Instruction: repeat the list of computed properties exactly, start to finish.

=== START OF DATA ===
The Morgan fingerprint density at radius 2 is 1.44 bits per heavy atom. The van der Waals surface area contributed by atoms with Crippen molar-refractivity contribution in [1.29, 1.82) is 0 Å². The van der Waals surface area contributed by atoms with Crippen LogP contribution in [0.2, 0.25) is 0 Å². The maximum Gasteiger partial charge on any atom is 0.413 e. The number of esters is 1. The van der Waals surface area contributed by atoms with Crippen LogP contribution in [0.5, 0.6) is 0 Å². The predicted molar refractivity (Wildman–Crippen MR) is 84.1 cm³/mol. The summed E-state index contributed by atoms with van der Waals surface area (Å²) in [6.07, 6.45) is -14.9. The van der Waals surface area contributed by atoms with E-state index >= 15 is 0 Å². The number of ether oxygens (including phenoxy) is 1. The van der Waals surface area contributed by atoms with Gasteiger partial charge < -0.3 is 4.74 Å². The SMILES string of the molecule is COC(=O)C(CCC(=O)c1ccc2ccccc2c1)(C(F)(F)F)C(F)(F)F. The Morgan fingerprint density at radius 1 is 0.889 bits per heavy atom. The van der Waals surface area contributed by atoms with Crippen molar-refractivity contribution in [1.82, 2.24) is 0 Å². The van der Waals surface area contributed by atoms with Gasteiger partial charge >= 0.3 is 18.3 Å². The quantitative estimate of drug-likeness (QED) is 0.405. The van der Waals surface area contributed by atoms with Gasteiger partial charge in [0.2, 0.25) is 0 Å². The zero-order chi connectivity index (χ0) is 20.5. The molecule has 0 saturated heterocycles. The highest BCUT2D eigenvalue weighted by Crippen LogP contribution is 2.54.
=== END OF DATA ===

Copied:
The Morgan fingerprint density at radius 2 is 1.44 bits per heavy atom. The van der Waals surface area contributed by atoms with Crippen molar-refractivity contribution in [1.29, 1.82) is 0 Å². The van der Waals surface area contributed by atoms with Crippen LogP contribution in [0.2, 0.25) is 0 Å². The maximum Gasteiger partial charge on any atom is 0.413 e. The number of esters is 1. The van der Waals surface area contributed by atoms with Crippen LogP contribution in [0.5, 0.6) is 0 Å². The predicted molar refractivity (Wildman–Crippen MR) is 84.1 cm³/mol. The summed E-state index contributed by atoms with van der Waals surface area (Å²) in [6.07, 6.45) is -14.9. The van der Waals surface area contributed by atoms with E-state index >= 15 is 0 Å². The number of ether oxygens (including phenoxy) is 1. The van der Waals surface area contributed by atoms with Gasteiger partial charge < -0.3 is 4.74 Å². The SMILES string of the molecule is COC(=O)C(CCC(=O)c1ccc2ccccc2c1)(C(F)(F)F)C(F)(F)F. The Morgan fingerprint density at radius 1 is 0.889 bits per heavy atom. The van der Waals surface area contributed by atoms with Crippen molar-refractivity contribution in [1.82, 2.24) is 0 Å². The van der Waals surface area contributed by atoms with Gasteiger partial charge >= 0.3 is 18.3 Å². The quantitative estimate of drug-likeness (QED) is 0.405. The van der Waals surface area contributed by atoms with Gasteiger partial charge in [0.2, 0.25) is 0 Å². The zero-order chi connectivity index (χ0) is 20.5. The molecule has 0 saturated heterocycles. The highest BCUT2D eigenvalue weighted by Crippen LogP contribution is 2.54.